When Apple dropped support for MkLinux, the developer community struggled to improve the Mach kernel, and to support various Power Macintosh models. MkLinux continued to be the only option for Macintosh NuBus computers until June 2000, when PPC/Linux for NuBus Power Macs was released.


MkLinux penguin dancing 1999

Animated mascot from 1999.

MacTech magazine observed this of the general state of Linux on Macintosh in 1999: "Seen as a Windows NT or commercial Unix killer in some circles, Linux also promises to give the Mac OS a boost in the right direction and might even give Mac OS X Server a run for its money among Apple shops." The installation process was seen as "either smooth as silk or very, very rough" and that it "can also be slightly more difficult to recompile the MkLinux kernel because of the extra steps to placate the Mach microkernel." MkLinux had greater hardware compatibility than LinuxPPC at the time, supporting both NuBus and PCI Macintosh systems whereas LinuxPPC only supports PCI. Compared to LinuxPPC, MkLinux was generally known as having a performance cost due to the overhead of the Mach kernel. The Linux environment was found to provide a potentially adequate desktop suite, but one that forgoes the entire Macintosh experience in favor of pure Linux.[9]


MkLinux is the first official attempt by Apple to support a free and open-source software project.[2] The work done with the Mach 3.0 kernel in MkLinux is said to have been extremely helpful in the initial porting of NeXTSTEP to the Macintosh hardware platform, which would later become Mac OS X (now macOS).[3]

   OS X is based on the Mach 3.0 microkernel, designed by Carnegie Mellon University, and later adapted to the Power Macintosh by Apple and the Open Software Foundation Research Institute (now part of Silicomp). This was known as osfmk, and was part of MkLinux ( Later, this and code from OSF’s commercial development efforts were incorporated into Darwin’s kernel. Throughout this evolutionary process, the Mach APIs used in OS X diverged in many ways from the original CMU Mach 3 APIs.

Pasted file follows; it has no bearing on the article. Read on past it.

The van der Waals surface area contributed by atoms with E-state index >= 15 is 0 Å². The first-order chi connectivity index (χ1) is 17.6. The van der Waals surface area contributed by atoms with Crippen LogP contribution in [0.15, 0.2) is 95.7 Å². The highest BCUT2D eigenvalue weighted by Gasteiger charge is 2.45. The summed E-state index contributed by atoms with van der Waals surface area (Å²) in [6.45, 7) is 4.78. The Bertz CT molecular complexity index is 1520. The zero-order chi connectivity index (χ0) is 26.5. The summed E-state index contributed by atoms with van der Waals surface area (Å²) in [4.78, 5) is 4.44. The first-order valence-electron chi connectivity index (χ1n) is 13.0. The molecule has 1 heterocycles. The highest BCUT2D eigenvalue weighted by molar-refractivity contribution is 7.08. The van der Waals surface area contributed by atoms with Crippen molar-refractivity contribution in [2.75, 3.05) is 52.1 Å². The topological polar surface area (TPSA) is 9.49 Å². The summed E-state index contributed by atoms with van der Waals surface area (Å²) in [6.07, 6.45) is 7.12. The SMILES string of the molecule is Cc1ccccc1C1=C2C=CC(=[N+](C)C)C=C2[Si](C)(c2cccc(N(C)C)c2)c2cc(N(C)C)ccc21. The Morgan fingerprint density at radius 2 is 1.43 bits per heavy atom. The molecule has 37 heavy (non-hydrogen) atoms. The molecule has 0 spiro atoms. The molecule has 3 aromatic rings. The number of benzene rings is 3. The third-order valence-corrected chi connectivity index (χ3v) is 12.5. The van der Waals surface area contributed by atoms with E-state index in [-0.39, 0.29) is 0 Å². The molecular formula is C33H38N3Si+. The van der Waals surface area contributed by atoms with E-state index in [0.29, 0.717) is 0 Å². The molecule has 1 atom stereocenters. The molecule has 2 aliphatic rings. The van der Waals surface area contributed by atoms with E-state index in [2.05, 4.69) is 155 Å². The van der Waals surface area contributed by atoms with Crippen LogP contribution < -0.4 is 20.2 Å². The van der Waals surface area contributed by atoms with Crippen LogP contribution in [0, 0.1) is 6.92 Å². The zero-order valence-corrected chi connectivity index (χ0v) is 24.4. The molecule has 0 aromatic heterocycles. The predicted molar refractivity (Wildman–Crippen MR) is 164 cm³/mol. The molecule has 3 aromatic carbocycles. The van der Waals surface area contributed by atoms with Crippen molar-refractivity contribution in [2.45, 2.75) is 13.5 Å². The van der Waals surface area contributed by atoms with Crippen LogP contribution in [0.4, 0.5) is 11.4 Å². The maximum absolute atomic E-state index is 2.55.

You may find older versions of the Mach source code interesting, both to satisfy historical curiosity and to avoid remaking mistakes made in earlier implementations.

— Apple Computer, Kernel Programming Guide: Mach API Reference [3]      


Version Approximate date Notes
DR1 May 1996 Based on Linux 1.3
DR2 September 1996 Many bug fixes
DR2.1 May 1997 Based on Linux 2.0; support for PCI-based system
DR3 July 1998
R1 December 1999
pre-R2 August 2002

See also[]


  1. Barbou des Places, François (January 12, 1996). Linux on the OSF Mach3 microkernel. OSF Research Institute.
  2. 2.0 2.1 What is MkLinux?. Apple Computer, Inc..
  3. 3.0 3.1 3.2 3.3 Kernel Programming Guide: Mach API Reference. Apple, Inc.
  4. Nassi, Ike (August 26, 2016). Nassi, Ike oral history. Computer History Museum.
  5. Apple Announces Developer Release of MkLinux, Linux for Power Macintosh by Apple Computer, Tech Insider. 1996-05-17.
  6. Morin, Rich. "MkLinux: microkernel Linux for the Power Macintosh", Prime Time Freeware, 1998. (in en) 
  7. Morin, Rich. "MkLinux: Microkernel Linux for the Power Macintosh", Asuki, May 2000. (in ja) 
  8. Hatle, Mark (February 1999). History of Linux for the PowerPC.
  9. Stauffer, Todd. "Linux Gains Ground on Macs", Xplain Corporation, 1999. 

External links[]

Wikipedia This page uses Creative Commons Licensed content from Wikipedia (view authors).